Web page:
Link Posted: 4/6/2002 11:32:23 AM EDT
I just ordered a nice Browning safe. It should take 4-6 weeks to deliver. I ordered from a guy in WA for a lot less then at the stores. Also get one of those EXPLOSIVES stickers and put in on the side of your safe. It will make them think twice about blow torching your safe open. A lot of us reload and have gunpowder in there so its a good precaution.
Link Posted: 4/6/2002 11:32:33 AM EDT
If the value of your guns equals or exceeds the cost of a good safe, you are irresponsible for not buying one. Spend the money and get a good fire lined safe. Then hide the safe and let any a Very select group of people (as small a group as possible) know where the key is hidden and the combination.
Link Posted: 4/6/2002 11:45:18 AM EDT
Link Posted: 4/6/2002 1:23:23 PM EDT
[Last Edit: 4/6/2002 1:24:02 PM EDT by Skammy]
thebeekeeper1 : Do you know of an auction site where I can get an old safe ? [8D] (I do already have a safe its just getting smaller and smaller)
Link Posted: 4/6/2002 1:44:43 PM EDT
Link Posted: 4/6/2002 2:22:56 PM EDT
Originally Posted By thebeekeeper1:
Originally Posted By Fred_Short: I have always kept my guns safe from unauthorized use, I keep my doors locked. Fred
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Better keep your homeowner's insurance paid. [rolleyes]
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Yes, it's paid. And I also have a safe. But once you have broken into my home and stolen my gun, it's your liability, the lawyers be damned. Fred
Link Posted: 4/6/2002 2:31:33 PM EDT
Do I need a safe ?? YES !! BUT.......It pisses me off that I spent so much $$$ for a safe, when I could have bought more guns !!! I really fail to see why a big steel box with some sheetrock in it costs so much.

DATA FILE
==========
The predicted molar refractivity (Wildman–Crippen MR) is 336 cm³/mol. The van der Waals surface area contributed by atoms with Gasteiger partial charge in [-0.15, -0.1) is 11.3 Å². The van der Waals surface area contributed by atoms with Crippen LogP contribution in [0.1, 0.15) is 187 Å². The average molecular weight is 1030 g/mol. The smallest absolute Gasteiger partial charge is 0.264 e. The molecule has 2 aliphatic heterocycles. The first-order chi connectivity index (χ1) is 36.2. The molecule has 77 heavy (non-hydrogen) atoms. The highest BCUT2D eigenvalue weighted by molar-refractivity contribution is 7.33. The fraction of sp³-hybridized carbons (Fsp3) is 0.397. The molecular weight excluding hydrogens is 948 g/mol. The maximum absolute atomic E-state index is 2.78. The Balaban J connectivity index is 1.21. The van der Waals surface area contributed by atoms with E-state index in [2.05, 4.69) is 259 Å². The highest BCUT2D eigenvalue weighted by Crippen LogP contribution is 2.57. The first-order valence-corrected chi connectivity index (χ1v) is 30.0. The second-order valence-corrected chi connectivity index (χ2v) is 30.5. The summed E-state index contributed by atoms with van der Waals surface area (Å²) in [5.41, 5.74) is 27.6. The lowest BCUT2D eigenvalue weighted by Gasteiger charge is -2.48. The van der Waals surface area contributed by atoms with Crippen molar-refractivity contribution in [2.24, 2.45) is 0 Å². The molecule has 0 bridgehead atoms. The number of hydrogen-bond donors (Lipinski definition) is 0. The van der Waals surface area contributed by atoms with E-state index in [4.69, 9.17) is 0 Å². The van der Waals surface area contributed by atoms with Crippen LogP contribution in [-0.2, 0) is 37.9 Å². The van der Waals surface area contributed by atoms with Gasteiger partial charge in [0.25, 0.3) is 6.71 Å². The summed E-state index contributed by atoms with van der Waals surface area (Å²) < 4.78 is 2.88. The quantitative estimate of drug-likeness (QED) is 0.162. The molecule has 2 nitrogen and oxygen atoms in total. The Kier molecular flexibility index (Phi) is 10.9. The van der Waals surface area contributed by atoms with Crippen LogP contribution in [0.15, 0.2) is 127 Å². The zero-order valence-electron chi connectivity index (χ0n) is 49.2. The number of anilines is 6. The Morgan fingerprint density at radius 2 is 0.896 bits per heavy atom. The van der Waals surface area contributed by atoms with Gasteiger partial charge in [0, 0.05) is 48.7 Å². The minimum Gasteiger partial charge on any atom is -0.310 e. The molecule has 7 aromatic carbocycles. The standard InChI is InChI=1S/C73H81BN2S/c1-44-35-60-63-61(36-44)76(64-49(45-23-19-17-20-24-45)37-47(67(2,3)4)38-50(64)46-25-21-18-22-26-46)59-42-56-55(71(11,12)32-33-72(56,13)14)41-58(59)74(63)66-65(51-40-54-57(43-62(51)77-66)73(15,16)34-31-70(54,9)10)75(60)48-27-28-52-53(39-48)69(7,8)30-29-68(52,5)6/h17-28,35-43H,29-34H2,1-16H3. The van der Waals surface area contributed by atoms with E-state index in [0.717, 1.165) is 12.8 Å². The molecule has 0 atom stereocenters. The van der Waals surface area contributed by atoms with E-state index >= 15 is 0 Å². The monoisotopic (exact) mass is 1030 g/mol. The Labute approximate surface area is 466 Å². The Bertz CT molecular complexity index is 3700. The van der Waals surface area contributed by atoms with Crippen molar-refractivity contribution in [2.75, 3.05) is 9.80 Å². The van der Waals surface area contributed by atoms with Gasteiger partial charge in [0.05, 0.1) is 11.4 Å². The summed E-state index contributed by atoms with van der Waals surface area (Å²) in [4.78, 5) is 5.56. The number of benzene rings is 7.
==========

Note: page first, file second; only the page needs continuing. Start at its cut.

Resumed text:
Link Posted: 4/6/2002 2:47:03 PM EDT
Originally Posted By FALARAK:
Originally Posted By DScott: anyone who doesn't secure their weapons against children and burglars (or the Hamburgler [:)] ) shouldn't own guns. Just my opinion of our responsibilities as gun owners.
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Well, you are entitled to your opinions, but you make me want to [puke] I agree, safes are a very sound idea. Nothing wrong with your strong belief that you should have all yours in a safe. A safe is a prudent way to protect ones investments, as I have said. But spewing crap about people who dont own a safe should not be allowed to own guns???? Gimme a break. Like I said, I feel that goes directly against the principles of the founding of this country. I believe in freedom. And responsibility. Wearing a seat belt is a good idea. To force everyone to protect themselves is unconstitutional in my opinion.... I do think that gun owners share a responsibility to practice safe handling and shooting habits, and that includes storage. But I sure dont want to tell anyone what level that should be. Even if it is a good idea, to do so makes me sick. If I want to keep my rifle in my closet, and my pistol in my mattress, that's my g%&*damn business, and none of yours.